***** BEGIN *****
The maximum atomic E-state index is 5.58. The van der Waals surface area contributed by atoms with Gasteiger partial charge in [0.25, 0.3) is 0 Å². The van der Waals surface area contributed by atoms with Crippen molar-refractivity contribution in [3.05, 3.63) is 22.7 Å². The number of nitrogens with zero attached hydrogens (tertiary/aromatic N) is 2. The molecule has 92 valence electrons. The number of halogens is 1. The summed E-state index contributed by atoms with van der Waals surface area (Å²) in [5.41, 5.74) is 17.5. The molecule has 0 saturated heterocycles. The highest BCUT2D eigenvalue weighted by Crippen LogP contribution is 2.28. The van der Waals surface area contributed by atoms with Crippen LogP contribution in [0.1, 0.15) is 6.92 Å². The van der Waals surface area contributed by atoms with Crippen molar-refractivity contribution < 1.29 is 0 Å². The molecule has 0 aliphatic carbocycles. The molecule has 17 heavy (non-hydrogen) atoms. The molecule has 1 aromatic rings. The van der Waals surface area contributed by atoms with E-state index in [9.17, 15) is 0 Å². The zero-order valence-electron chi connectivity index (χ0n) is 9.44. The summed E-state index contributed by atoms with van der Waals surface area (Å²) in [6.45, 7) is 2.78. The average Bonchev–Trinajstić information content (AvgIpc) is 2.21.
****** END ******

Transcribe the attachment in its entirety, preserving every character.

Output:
The maximum atomic E-state index is 5.58. The van der Waals surface area contributed by atoms with Gasteiger partial charge in [0.25, 0.3) is 0 Å². The van der Waals surface area contributed by atoms with Crippen molar-refractivity contribution in [3.05, 3.63) is 22.7 Å². The number of nitrogens with zero attached hydrogens (tertiary/aromatic N) is 2. The molecule has 92 valence electrons. The number of halogens is 1. The summed E-state index contributed by atoms with van der Waals surface area (Å²) in [5.41, 5.74) is 17.5. The molecule has 0 saturated heterocycles. The highest BCUT2D eigenvalue weighted by Crippen LogP contribution is 2.28. The van der Waals surface area contributed by atoms with Crippen LogP contribution in [0.1, 0.15) is 6.92 Å². The van der Waals surface area contributed by atoms with Crippen molar-refractivity contribution < 1.29 is 0 Å². The molecule has 0 aliphatic carbocycles. The molecule has 17 heavy (non-hydrogen) atoms. The molecule has 1 aromatic rings. The van der Waals surface area contributed by atoms with E-state index in [9.17, 15) is 0 Å². The zero-order valence-electron chi connectivity index (χ0n) is 9.44. The summed E-state index contributed by atoms with van der Waals surface area (Å²) in [6.45, 7) is 2.78. The average Bonchev–Trinajstić information content (AvgIpc) is 2.21.